Should Investors Still Diversify with Gold?When it comes to investing, it’s important to diversify and spread your money around. Put all your assets in one basket and it could evaporate overnight if the markets go into correction mode. As a result, diversification is a good strategy to follow, because it can protect you from losing your entire retirement portfolio should the markets turn.
Having a number of different stocks does not make a portfolio diversified. A diversified portfolio means having different kinds of investments, including stocks, bonds, cash, and so on. While we all know diversification is key, it’s important to know where you should park your assets.
When the markets are bad, people turn to inflation hedges like gold. When the markets are doing well, they park a good portion of their portfolio into the stock market. Right now, a lot of people are turning to the stock market. And why not? The current bull market is now in its fifth year, the Standard & Poor 500 is up more than 18% since December 31, 2012, and the Dow Jones Industrial Average is up almost 20% since the end of 2012.
Many economists think this is just the beginning and that investors should keep their money parked in stocks. Others are not so sure, pointing to a raft of terrible economic news, including stubbornly high unemployment, falling median incomes, an increasing number of Americans receiving food stamps, high personal and student loan debt, and stagnant wages.
Wall Street is even getting a little nervous. Almost 80% of S&P 500 companies have issued a negative outlook. The S&P 500 may be reporting strong returns, but it’s not on the back of strong economic data. The current bull market has more to do with the Federal Reserve’s $85.0-billion-per-month quantitative easing policies and artificially low interest rates than anything else.
What will happen to Wall Street when the Federal Reserve pulls back, or even halts its quantitative easing program? The economic disconnect will come into sharp focus and the “Wizard of Wall Street” will be exposed from behind the curtain.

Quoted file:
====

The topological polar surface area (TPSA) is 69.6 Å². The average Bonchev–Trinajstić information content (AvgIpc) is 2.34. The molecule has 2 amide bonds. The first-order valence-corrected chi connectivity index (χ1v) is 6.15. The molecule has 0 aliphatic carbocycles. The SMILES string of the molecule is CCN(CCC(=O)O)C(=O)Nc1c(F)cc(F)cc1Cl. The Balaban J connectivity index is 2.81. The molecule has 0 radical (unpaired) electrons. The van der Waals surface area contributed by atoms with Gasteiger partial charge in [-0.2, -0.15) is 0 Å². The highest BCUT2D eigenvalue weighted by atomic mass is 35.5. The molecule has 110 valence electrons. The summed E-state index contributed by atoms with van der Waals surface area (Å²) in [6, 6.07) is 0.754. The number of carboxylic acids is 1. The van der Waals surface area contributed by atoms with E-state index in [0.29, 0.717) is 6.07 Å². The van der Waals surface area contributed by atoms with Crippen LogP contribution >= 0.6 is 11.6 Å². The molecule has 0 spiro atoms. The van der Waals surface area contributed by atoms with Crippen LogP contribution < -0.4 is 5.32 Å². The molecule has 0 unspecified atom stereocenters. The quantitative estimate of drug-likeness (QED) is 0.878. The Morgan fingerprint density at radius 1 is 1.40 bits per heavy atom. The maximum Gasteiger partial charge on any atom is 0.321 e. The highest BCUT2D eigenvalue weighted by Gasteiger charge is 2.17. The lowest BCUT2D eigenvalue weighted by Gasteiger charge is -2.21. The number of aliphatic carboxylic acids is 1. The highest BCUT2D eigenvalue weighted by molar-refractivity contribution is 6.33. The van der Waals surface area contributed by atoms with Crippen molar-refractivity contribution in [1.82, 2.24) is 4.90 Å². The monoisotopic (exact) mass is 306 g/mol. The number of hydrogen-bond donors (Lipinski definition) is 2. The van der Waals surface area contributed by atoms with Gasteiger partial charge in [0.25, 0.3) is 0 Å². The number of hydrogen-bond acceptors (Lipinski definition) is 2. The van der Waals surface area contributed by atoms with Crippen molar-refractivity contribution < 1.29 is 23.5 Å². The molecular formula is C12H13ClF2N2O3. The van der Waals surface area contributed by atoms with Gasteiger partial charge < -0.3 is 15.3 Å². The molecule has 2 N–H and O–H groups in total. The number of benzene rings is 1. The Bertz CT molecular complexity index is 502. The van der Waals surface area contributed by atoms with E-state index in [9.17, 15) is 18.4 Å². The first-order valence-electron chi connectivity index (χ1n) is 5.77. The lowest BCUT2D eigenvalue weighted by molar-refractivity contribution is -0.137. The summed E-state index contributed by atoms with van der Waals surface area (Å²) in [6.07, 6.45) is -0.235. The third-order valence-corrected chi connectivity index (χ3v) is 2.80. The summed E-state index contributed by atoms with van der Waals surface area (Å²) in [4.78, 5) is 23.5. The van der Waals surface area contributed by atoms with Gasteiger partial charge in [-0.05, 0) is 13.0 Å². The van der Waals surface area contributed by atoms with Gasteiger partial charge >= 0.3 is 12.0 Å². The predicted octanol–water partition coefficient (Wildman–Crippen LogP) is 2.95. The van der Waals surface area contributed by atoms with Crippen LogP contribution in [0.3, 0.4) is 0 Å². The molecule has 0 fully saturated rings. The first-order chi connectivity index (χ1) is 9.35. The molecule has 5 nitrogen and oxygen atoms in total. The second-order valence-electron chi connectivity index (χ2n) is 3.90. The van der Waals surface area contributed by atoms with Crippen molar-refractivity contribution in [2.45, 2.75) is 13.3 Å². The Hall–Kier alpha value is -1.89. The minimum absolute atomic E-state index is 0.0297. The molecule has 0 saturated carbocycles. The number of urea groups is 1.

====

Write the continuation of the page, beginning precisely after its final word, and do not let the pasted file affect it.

With a correction being imminent, what diversification strategies should investors consider? When I see a glaring economic disconnect between the bulls on Wall Street and terrible underlying economics, my eyes wander to gold.
But is gold a good investment? And should the average investor add gold to their investment portfolio?
Gold naysayers maintain that gold doesn’t really outpace inflation or grow to provide dividends or earnings, and that it is only worth what another party is willing to pay for it. Proponents of gold think you should hold a position in your portfolio as a hedge against Wall Street’s unfounded optimism in an economic rebound, the Federal Reserve’s quantitative easing policies, inflation, and the erroneous belief in a self-sustained global economic recovery.
While the spot price of gold is down 18% since the beginning of the year and almost 30% since the record-highs posted in September 2011, it’s hard to keep physical gold in stock. This is mostly because investors know that, thanks to the central bank’s printing presses, inflation is inevitable.
India, the world’s largest purchaser of physical gold, bought 162 tonnes in May at twice the normal volume. India’s average monthly imports in 2013 are nearing 104 tonnes, outpacing even 2011’s record levels. During the first quarter, central banks bolstered their holdings, purchasing more than 100 tonnes for the seventh consecutive quarter.
When push comes to shove, investors know that gold can be a worthwhile hedge against inflation or uncertain economic events—both of which we will see. Investors have three options when it comes to investing in gold: they can hold the hard assets, buy gold mining stocks, or consider a gold-backed exchange-traded fund (ETF).
The recent slide in the spot price of gold will be short-lived. The U.S. takes on $2.8 billion in new debt every single day, and it will never be repaid. And that’s why investors should add a gold position to their investment portfolio.
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